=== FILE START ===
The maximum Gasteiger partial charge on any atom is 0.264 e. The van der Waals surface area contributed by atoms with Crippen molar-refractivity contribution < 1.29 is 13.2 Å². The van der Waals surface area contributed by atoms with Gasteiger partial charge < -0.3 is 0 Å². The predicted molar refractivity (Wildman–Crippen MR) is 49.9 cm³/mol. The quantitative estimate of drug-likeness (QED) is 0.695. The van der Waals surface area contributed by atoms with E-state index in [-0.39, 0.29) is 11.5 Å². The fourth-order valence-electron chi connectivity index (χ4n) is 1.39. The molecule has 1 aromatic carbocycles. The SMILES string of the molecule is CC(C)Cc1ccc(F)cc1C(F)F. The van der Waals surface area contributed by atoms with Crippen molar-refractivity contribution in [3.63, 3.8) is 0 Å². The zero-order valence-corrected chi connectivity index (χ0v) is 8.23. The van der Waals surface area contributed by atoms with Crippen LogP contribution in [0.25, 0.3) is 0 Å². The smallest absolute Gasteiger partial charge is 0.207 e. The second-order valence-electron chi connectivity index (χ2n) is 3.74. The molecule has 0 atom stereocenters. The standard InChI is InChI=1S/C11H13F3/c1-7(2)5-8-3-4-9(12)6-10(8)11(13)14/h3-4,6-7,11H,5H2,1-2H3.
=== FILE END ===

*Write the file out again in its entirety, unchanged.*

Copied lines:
The maximum Gasteiger partial charge on any atom is 0.264 e. The van der Waals surface area contributed by atoms with Crippen molar-refractivity contribution < 1.29 is 13.2 Å². The van der Waals surface area contributed by atoms with Gasteiger partial charge < -0.3 is 0 Å². The predicted molar refractivity (Wildman–Crippen MR) is 49.9 cm³/mol. The quantitative estimate of drug-likeness (QED) is 0.695. The van der Waals surface area contributed by atoms with E-state index in [-0.39, 0.29) is 11.5 Å². The fourth-order valence-electron chi connectivity index (χ4n) is 1.39. The molecule has 1 aromatic carbocycles. The SMILES string of the molecule is CC(C)Cc1ccc(F)cc1C(F)F. The van der Waals surface area contributed by atoms with Crippen molar-refractivity contribution in [3.63, 3.8) is 0 Å². The zero-order valence-corrected chi connectivity index (χ0v) is 8.23. The van der Waals surface area contributed by atoms with Crippen LogP contribution in [0.25, 0.3) is 0 Å². The smallest absolute Gasteiger partial charge is 0.207 e. The second-order valence-electron chi connectivity index (χ2n) is 3.74. The molecule has 0 atom stereocenters. The standard InChI is InChI=1S/C11H13F3/c1-7(2)5-8-3-4-9(12)6-10(8)11(13)14/h3-4,6-7,11H,5H2,1-2H3.